Use Earth Hour to act on the greatest threat to mankindLast month we saw celebrations marking 20 years since the release of Nelson Mandela. That historic day signalled a turning point in the path this country was to take; we embarked on a new journey filled with hope for the future. Indeed, there were many who had to pinch themselves when it happened, so bleak were the preceding months and years during which many South Africans saw their country in crisis.
The global movement urging action on climate change should take heart from that great event. It was, of course, deeply disappointing that at the Copenhagen conference in December world leaders failed to deliver an ambitious and binding climate change agreement limiting carbon emissions. It is a bitter indictment that so many, with so much power and responsibility bowed to brinkmanship on so vital an issue.
The matter of flaws in climate research has not helped. But an objective look at the issue puts it in perspective. Any large body of work is unlikely to be unblemished, but none of the material cited in what has been dubbed Climategate negates the scientifically proven fact of climate change or the reality of it being experienced by the poor around the world.
The lack of political will and the problems with climate data have led some commentators to question where the global leadership on climate change has gone, and how it can be regained.
Writing in the Guardian, Ian Katz says that while Barack Obama and Gordon Brown are so embroiled in their own domestic political difficulties, "... it is hard to see where the political leadership for a global deal will come from. So it may fall to civil society - to individuals, organisations and businesses - to pick up the baton."
Katz is correct.
The answer to the matter of who will act is simple. It must remain a populist movement, informed and guided by science, certainly, but led by countless ordinary people, like those who answered the call of Earth Hour last year and will do so again on March 27 this year.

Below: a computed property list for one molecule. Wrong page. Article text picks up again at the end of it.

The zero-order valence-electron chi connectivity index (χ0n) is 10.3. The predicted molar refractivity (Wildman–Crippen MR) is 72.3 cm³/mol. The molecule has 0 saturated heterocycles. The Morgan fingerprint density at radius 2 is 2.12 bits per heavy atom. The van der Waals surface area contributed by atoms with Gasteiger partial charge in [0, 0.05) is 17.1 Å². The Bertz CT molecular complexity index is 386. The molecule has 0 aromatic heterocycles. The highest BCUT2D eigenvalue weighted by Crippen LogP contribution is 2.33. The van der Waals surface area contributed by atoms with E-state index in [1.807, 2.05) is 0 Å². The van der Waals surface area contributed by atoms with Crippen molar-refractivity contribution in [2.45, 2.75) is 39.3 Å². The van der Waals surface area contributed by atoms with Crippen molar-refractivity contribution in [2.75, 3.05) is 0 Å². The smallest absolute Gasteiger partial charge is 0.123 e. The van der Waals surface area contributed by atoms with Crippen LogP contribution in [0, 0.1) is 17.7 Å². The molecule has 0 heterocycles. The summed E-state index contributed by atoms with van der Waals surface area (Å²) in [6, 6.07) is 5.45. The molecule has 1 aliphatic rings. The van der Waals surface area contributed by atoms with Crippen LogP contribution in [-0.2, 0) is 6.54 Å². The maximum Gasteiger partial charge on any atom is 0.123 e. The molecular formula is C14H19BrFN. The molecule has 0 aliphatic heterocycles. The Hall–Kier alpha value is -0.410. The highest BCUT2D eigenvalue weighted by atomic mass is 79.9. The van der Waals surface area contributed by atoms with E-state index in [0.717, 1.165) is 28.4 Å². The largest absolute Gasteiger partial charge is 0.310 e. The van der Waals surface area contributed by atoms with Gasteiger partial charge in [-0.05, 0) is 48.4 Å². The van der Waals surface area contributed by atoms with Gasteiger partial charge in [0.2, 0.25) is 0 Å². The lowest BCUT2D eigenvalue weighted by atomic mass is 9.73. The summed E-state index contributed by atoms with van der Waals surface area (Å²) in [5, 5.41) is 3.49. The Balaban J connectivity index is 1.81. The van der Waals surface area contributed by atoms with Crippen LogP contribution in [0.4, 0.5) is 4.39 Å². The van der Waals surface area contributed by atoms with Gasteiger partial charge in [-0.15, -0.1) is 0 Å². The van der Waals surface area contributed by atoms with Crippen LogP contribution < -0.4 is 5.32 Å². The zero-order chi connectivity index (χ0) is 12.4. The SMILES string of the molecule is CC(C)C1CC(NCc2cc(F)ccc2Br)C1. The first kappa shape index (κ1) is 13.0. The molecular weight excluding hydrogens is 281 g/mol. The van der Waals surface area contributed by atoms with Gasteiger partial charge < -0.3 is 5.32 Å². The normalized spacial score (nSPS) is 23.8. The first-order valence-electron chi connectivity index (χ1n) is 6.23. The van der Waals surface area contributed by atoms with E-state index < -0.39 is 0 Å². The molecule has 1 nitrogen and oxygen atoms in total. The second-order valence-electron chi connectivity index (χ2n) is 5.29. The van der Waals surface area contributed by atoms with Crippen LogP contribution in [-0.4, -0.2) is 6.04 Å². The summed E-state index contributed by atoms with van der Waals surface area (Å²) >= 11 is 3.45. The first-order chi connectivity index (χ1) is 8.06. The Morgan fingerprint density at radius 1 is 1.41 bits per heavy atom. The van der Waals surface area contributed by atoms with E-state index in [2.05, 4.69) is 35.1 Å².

That's why I'm proud to remain the global patron of that event.
The scale of Earth Hour must remind our leaders of their clear mandate for action. Because climate change is such an important issue, let's examine for a moment three things that must happen this year: firstly, the scientists must make every effort to explain the science clearly, and their peer-review system must be rigorous and judicious.
In his book Outliers, Malcolm Gladwell writes: "The key to good decision- making is not knowledge, it is understanding. We are swimming in the former. We are desperately lacking in the latter." In some cases, the lack of understanding is wilful and driven by agendas. But those who genuinely don't yet grasp climate change and its implications must have those clearly spelled out to them.
Secondly, the movement of action on climate change must retain its grass- roots origins and must hold as central the fact that climate change remains a matter of social justice. It is not a middle-class preoccupation but instead the pivotal, over-arching issue of a better tomorrow for the planet and humans and the other species that live upon it.
Thirdly, leaders who act or fail to act must be recognised for their actions and whether they're part of the problem or part of the solution on climate change.
But if those seem like nebulous goals, one essential task should be hard-wired into every one of us who grasps the importance of this issue.
On March 27 at 8.30pm, switch off your lights to support action against climate change. Call for a climate deal that keeps global warming below 2°C and reduce your own carbon footprint.
You can urge your employer, employees, club, church, and your community to do the same - that is the essence of mass action by ordinary people and its cumulative power can not be overstated. We need to keep global warming as far below 2°C degrees as possible to avoid dangerous runaway climate change. Internationally, we need world leaders to deliver a fair, effective and binding new climate deal.
Nationally, we need government to embrace clean renewable energy as a viable and more cost effective alternative to dirty coal power. Further lack of action on climate change will signify a triumph of expediency over humankind's best efforts at a better world.
Just over 20 years ago, South Africans took an important step in choosing a better future. We lived in a time when social justice was an ideal and not a reality.
Again, we risk facing such dire circumstances. If we don't act definitively on climate change, and soon, the poor of South Africa and the world will be hit hard by climate change.
Climate change is not a mere environmental issue. It is a social justice issue.
It took individual and collective activism and a sense of urgency and responsibility to change our nation. Twenty years later that's what it will take to change the world.
- Desmond Tutu
* Archbishop Emeritus Desmond Tutu is the global patron of WWF's Earth Hour, which takes place on Saturday 27th March 2010 at 8.30pm.